“What time should I come by? I’ll bring a bottle of wine.” Just like that, you go upstairs to apartment 42. Just like that, you are invited inside.
Carrie is also not what you expected her to look like. She has an aura of cigarettes and Beatles boots and Bratwurst. She comes off polite but also ignores you. She is wearing tortoiseshell glasses and is short. She is wearing a fake fur coat, cheetah print, even though it is hot enough that the windows are fogged up and you can’t see out. She has brown hair. You guess she’s twenty seven; later you’ll find out she’s thirty one. She takes your proffered Beaujolais Nouveau and retreats back into the kitchen, although she’s not a woman who retreats, or who spends much time in the kitchen.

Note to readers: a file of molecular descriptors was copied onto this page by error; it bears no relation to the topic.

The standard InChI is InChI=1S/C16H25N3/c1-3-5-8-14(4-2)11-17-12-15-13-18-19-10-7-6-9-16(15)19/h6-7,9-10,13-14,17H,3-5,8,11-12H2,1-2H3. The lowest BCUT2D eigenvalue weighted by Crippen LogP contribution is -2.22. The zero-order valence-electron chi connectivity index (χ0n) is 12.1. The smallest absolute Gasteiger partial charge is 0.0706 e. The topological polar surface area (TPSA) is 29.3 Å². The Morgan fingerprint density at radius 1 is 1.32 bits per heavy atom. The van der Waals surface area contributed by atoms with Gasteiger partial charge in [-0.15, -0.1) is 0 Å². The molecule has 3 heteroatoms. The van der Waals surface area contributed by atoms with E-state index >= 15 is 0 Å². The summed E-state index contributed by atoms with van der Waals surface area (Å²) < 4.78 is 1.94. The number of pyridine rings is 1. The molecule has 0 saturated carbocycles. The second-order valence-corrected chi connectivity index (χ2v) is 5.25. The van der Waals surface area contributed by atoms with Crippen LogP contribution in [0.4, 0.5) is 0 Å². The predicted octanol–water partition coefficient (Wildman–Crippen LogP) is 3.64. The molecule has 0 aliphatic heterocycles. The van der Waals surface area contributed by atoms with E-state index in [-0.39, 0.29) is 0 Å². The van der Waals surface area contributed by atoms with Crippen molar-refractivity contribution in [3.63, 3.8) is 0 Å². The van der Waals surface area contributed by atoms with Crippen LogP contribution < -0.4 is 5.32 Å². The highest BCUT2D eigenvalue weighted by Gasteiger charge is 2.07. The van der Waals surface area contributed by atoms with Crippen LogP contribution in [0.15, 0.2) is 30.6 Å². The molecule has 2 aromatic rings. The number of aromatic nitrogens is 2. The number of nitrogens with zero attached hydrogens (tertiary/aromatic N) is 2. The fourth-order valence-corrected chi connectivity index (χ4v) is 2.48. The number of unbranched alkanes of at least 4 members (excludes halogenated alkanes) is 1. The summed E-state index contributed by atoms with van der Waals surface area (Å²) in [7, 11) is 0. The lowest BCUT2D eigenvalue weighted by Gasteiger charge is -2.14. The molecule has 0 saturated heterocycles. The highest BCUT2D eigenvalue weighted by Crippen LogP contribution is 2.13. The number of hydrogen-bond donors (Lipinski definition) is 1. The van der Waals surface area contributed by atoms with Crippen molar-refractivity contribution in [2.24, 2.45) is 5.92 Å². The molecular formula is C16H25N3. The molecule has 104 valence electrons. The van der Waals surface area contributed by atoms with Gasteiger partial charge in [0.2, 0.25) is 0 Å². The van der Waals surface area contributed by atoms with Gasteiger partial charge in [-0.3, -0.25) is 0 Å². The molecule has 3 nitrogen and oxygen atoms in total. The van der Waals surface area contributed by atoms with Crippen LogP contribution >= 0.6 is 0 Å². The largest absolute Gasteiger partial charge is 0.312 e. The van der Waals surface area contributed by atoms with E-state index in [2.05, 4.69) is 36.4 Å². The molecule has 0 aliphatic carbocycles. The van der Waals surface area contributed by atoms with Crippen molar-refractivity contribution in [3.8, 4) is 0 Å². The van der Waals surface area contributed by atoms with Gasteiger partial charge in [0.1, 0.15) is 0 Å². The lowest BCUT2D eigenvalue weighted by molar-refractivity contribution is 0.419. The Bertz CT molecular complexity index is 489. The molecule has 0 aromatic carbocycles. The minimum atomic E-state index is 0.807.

You walk around the corner of the entrance hallway, the odd sinuous waste of space layout that, of course, exactly echoes yours below. They have a rug and a plant stand with a spindly plant in it where you have nothing. The plant is browned and decrepit, with one brave leaf sticking up as if it’s a drowning sailor groping for a life preserver; this makes sense, as there is no natural light in the hallway. You plumb further into the depths, past their bathroom (green tile where yours is yellow), past their bedroom (mattress on a pallet, but it looks good, very nonchalant and bohemian—not the type of bohemian that’s currently in vogue, but the true, original bohemian of the Chelsea Hotel in the 70’s or Paris in the 20’s—a message is sent of paucity and art and sex), and end up in their living room. It feels both completely foreign and incredibly familiar and you stand there for a moment, enjoying the feeling you get when the world tilts slightly on its axis. It is an afternoon nap that takes you so far out of yourself that you wake up in the gloaming, confused and unsure of your boundaries. It is visiting your elementary school twenty years later, although you have never done this because why would you. It is turning to the person standing next to you and finding a stranger’s dead eyes and blank face. It is a winter afternoon at 3:36pm when you look out the window and try to understand any of it.